Behind bars he continued to write papers and books on his economic theories, as well as letters home (see sidebar). His international reputation held strong and in 1933 he was elected, along with contemporaries such as John Maynard Keynes and Joseph Schumpeter, to be a founding member of the prestigious Econometric Society.
By 1938 Stalin’s power in the Soviet Union had grown, and he could not have been happy with Kondratiev’s ongoing stature as an economist. He engineered a new trial which ended with Kondratiev standing at the wrong end of the aforementioned firing squad. As the guns were raised, their muzzles aligning on him, it was, like his birth, a fitting season. The autumn crash had arrived. A cold winter was approaching.
In the years following Kondratiev’s death, his long wave theory proved eerily prescient. In the 1920’s, he had dated the current wave as beginning in 1897. That would imply an economic winter setting in somewhere in the neighborhood of 1930 and lasting until about mid-century. The Great Depression of 1930 and the economic re-birth that began at the end of World War II (1945) lined up almost perfectly.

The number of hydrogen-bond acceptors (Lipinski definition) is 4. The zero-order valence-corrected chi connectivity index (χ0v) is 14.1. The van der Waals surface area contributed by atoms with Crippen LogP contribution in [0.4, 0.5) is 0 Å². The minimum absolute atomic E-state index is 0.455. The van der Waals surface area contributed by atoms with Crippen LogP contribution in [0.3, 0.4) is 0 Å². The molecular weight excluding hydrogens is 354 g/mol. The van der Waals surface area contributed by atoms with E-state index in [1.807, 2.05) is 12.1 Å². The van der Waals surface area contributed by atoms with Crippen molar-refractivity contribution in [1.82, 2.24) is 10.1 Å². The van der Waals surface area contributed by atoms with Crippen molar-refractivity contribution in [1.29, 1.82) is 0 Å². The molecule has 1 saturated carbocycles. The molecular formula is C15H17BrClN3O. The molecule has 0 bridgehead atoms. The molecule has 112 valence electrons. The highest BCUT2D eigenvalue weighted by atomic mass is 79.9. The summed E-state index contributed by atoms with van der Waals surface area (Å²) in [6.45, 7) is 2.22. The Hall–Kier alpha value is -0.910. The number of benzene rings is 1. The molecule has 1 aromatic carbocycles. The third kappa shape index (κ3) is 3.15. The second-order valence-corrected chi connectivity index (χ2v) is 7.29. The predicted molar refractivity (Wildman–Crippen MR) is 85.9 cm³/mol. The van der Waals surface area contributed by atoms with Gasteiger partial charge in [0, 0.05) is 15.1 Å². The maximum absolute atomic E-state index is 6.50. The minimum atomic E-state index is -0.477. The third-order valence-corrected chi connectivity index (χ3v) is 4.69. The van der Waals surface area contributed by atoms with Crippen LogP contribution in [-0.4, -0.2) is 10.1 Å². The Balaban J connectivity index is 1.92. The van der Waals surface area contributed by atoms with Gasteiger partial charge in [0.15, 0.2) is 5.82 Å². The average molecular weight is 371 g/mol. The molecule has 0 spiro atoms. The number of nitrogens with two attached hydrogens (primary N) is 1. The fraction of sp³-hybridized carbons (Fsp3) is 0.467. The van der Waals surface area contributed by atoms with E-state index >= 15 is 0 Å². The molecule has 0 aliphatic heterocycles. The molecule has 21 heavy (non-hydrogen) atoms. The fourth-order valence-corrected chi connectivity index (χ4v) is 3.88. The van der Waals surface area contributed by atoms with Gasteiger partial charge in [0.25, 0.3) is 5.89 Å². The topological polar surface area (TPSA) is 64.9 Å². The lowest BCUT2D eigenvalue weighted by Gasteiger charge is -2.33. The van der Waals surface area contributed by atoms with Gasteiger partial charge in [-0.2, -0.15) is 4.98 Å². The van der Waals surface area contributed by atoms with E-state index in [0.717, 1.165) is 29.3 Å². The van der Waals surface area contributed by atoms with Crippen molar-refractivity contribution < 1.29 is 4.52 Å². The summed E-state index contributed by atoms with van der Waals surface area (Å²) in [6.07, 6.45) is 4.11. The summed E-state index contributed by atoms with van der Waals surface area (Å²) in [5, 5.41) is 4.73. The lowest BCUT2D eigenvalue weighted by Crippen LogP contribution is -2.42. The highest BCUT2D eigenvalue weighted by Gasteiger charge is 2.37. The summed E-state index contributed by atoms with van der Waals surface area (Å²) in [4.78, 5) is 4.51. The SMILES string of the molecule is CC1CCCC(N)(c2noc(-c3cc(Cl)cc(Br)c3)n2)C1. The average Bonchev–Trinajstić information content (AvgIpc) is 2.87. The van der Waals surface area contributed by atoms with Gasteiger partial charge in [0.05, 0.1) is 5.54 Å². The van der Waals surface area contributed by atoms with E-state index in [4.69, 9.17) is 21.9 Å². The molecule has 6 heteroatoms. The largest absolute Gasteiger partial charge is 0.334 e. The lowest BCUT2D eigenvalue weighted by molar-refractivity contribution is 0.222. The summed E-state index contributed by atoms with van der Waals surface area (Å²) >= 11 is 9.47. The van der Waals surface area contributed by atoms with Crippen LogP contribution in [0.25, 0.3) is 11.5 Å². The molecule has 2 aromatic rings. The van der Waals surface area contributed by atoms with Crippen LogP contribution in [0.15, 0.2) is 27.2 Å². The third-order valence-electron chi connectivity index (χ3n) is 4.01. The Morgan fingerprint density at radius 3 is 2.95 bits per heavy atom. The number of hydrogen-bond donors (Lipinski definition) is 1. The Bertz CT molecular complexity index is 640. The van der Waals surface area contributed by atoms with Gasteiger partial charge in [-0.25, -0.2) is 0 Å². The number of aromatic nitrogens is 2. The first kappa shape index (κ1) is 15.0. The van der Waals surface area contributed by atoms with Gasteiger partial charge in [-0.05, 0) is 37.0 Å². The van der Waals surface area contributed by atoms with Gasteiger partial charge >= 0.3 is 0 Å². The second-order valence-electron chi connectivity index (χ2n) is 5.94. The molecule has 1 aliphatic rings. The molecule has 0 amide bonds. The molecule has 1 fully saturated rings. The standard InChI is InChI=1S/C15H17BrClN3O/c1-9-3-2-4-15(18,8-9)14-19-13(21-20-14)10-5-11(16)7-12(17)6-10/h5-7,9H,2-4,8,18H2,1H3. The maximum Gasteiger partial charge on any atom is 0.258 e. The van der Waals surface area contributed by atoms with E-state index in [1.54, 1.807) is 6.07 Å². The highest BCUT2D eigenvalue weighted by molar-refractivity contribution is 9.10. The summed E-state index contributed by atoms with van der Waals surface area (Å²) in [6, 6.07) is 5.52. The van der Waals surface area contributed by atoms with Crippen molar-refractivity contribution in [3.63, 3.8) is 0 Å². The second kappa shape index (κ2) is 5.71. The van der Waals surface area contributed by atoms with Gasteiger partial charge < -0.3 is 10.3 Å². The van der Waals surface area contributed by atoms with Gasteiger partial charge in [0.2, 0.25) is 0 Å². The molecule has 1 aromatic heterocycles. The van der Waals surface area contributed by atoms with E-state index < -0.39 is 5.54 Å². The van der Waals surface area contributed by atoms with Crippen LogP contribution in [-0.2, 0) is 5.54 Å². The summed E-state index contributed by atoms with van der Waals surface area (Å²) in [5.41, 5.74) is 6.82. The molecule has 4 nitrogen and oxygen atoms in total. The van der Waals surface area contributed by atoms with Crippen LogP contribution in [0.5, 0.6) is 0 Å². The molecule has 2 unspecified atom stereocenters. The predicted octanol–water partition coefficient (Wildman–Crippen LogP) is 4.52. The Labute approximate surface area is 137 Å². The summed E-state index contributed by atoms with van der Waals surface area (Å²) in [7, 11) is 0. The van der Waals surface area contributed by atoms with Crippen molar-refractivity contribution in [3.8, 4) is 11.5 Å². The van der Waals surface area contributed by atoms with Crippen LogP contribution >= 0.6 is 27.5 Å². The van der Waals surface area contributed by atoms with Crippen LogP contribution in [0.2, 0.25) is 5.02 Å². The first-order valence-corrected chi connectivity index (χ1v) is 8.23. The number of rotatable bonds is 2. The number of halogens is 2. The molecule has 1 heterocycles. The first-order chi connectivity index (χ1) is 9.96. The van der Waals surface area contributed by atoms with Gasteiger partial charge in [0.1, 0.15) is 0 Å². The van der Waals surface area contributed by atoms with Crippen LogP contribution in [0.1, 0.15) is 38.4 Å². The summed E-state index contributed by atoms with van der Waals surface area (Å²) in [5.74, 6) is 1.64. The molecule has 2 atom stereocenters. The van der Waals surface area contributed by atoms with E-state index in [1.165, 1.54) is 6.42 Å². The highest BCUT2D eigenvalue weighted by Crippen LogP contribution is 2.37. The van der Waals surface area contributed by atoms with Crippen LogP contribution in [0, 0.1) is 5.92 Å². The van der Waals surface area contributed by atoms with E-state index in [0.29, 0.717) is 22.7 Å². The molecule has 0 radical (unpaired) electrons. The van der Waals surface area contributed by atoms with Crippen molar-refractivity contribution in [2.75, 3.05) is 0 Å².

Economist Joseph Schumpeter continued studying long waves. They fit in well with his theory of creative destruction, the idea that recessions are how an economy prunes off deadwood and clears the way for new growth. In his 1939 book Business Cycles, Schumpeter named the long wave the Kondratiev wave, or K-wave, in Kondratiev’s honor.
Despite Schumpeter's work, interest in long waves declined as the years wore on. The economic theories of John Maynard Keynes became the dominant paradigm. These theories said that government policy could be used to control the economy, boosting it out of recession or cooling it down from inflation. The idea that the economy was at the mercy of long, inevitable cycles was antithetical to this.